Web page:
Pew Charitable Trusts
"Pew has three overarching areas of interest: Improving public policy - We study and promote nonpartisan policy solutions for pressing and emerging problems affecting the American public and the global community. Informing the public - The Pew Research Center, a Washington-based subsidiary, is home to most of our information initiatives. It uses impartial, fact-based public-opinion polling and other research tools to track important issues and trends. Stimulating civic life - We support national initiatives that encourage civic participation. In our hometown of Philadelphia, we support organizations that create a thriving arts and culture community and institutions that enhance the well-being of the region’s neediest citizens."
Breaking with a long tradition of foundations funding existing organizations, the people at Pew appear to be the first to create and fund their own organizations. The National Environmental Trust (NET) is an example of this in the environmental field. From a profile of Josh Reichart, now the managing director of the Pew Environment Group, in a profile by the Environmental Law Institute (link) "NET was one of Reichert’s first projects at Pew, when, according to a recent article in the Wall Street Journal, he realized that “no environmental group had the ability to do the polling, advertising, grassroots organizing, and media work,”needed to conduct successful national campaigns on multiple environmental issues. He designed the organizational structure and mission for NET, and Pew took the lead in organizing funding from a consortium of foundations to get it established."
The heavily funded Pew Fellows in Marine Conservation program has established a cohesive and powerful network of marine researchers who almost universally share the same "blame it on fishing" attitude when dealing with - or manufacturing - ocean issues (link)
Major fisheries and related grantees:
A listing of Pew grants in fisheries and related issues is here.
For what could be considered a "typical" Pew anti-fishing initiative, see All Hands on the Stacked Deck here.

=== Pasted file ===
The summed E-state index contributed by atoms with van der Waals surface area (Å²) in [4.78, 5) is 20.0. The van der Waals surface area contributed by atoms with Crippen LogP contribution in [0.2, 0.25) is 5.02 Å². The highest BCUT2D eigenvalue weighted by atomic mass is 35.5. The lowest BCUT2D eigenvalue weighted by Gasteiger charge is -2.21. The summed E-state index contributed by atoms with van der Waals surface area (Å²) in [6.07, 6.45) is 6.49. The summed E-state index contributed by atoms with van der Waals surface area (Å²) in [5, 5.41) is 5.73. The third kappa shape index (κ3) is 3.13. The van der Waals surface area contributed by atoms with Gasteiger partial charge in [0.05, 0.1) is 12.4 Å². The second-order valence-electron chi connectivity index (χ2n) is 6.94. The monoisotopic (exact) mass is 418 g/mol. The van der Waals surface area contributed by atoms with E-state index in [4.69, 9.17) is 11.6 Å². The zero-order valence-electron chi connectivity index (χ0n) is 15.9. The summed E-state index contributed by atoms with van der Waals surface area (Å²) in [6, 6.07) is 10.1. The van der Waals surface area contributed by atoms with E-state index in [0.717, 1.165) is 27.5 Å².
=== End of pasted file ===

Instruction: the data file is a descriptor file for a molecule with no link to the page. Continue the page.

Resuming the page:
Pew's influence with the media, and therefore with the public and with politicians, seems to be due to three factors: heavy funding directed to the print and broadcast media (see how heavy, go to the Pew grants database here and search on "media"), an organization taylor-made - by Pew - to train grantees, and other researchers who share Pew's institutionalized attitude towards fishing, to effectively spread their message (link), and being a long-time client of Fenton Communications (here).
See Pew and the Media, which was published in a somewhat abbreviated form in Fishing News International in November of 2006 (link).
"For more than a decade, Pew has tried to bring America's environmentalists into a centralized hierarchy under the command of longtime Pew environmental czar Joshua Richert. Not that environmentalists have always cheered. "I don't think you make social change happen on the basis of paid staff in Washington and paid ads anywhere," Sierra Club executive director Carl Pope told the New York Times in 2001. Beth Daley, of the liberal National Committee for Responsive Philanthropy, had earlier told National Journal: "Some of us were joking that we should have a Pew liberation front committed to getting environmental organizations off the Pew dole" (from Too good to be true, M.M. Wooster, Wall Street Journal, 04/01/05).
On the splash page of its website Fenton Communications claims "we are the firm that helped Save the North Atlantic swordfish from the brink of extinction." Similar claims were made by Pew and various ENGO grantees, all as a result of the multi-million dollar Pew/Seaweb Give Swordfish a Break campaign. But Philadelphia celebrity chef Jack McDavid had a somewhat different take on the Seaweb campaign. In an 07/14/98 op-ed article in the Philadelphi Inquirer, David Boldt wrote "an accountant by training, McDavid calculates that reducing demand for swordfish caught by Americans will simply mean that more swordfish will be caught by countries that don't adhere to the agreement. And those fishermen often ship their catches to the United States. 'That means you'll be punishing the people who are playing by the rules and rewarding those who don't,' he says in his soft drawl. 'And that's un-American'" (link). McDavid was right on the mark about Pew eleven years ago, and in the imtervening years, and in spite of - or perhaps because of - the hundreds of millions of dollars that Pew and the other foundations have spent on punishing fishermen, his observation is still on that same mark.